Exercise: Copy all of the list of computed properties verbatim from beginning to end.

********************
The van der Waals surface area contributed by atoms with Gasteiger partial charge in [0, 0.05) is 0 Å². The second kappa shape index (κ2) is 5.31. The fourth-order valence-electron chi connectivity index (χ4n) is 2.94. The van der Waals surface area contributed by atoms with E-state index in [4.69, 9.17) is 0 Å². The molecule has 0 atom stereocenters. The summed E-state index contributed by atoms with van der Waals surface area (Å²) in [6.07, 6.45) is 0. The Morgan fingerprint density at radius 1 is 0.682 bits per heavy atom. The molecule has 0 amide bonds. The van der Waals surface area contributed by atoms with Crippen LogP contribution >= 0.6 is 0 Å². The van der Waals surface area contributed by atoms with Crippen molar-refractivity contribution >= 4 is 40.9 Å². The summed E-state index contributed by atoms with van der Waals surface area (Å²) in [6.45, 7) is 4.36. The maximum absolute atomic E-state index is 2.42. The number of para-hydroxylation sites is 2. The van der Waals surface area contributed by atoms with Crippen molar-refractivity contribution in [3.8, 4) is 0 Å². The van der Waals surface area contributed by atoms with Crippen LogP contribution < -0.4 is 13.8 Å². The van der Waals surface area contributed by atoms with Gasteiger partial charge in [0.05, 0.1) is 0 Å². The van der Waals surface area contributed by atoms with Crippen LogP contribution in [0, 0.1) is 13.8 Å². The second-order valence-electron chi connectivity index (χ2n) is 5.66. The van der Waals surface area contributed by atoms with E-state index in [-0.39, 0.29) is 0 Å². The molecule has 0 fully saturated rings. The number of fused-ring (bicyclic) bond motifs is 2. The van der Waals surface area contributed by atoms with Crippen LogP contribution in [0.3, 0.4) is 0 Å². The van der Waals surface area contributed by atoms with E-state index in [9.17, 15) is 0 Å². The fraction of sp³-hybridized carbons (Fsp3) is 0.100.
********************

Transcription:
The van der Waals surface area contributed by atoms with Gasteiger partial charge in [0, 0.05) is 0 Å². The second kappa shape index (κ2) is 5.31. The fourth-order valence-electron chi connectivity index (χ4n) is 2.94. The van der Waals surface area contributed by atoms with E-state index in [4.69, 9.17) is 0 Å². The molecule has 0 atom stereocenters. The summed E-state index contributed by atoms with van der Waals surface area (Å²) in [6.07, 6.45) is 0. The Morgan fingerprint density at radius 1 is 0.682 bits per heavy atom. The molecule has 0 amide bonds. The van der Waals surface area contributed by atoms with Crippen LogP contribution >= 0.6 is 0 Å². The van der Waals surface area contributed by atoms with Crippen molar-refractivity contribution >= 4 is 40.9 Å². The summed E-state index contributed by atoms with van der Waals surface area (Å²) in [6.45, 7) is 4.36. The maximum absolute atomic E-state index is 2.42. The number of para-hydroxylation sites is 2. The van der Waals surface area contributed by atoms with Crippen molar-refractivity contribution in [3.8, 4) is 0 Å². The van der Waals surface area contributed by atoms with Crippen LogP contribution < -0.4 is 13.8 Å². The van der Waals surface area contributed by atoms with Gasteiger partial charge in [0.05, 0.1) is 0 Å². The van der Waals surface area contributed by atoms with Crippen LogP contribution in [0, 0.1) is 13.8 Å². The second-order valence-electron chi connectivity index (χ2n) is 5.66. The van der Waals surface area contributed by atoms with E-state index in [-0.39, 0.29) is 0 Å². The molecule has 0 fully saturated rings. The number of fused-ring (bicyclic) bond motifs is 2. The van der Waals surface area contributed by atoms with Crippen LogP contribution in [0.3, 0.4) is 0 Å². The van der Waals surface area contributed by atoms with E-state index in [9.17, 15) is 0 Å². The fraction of sp³-hybridized carbons (Fsp3) is 0.100.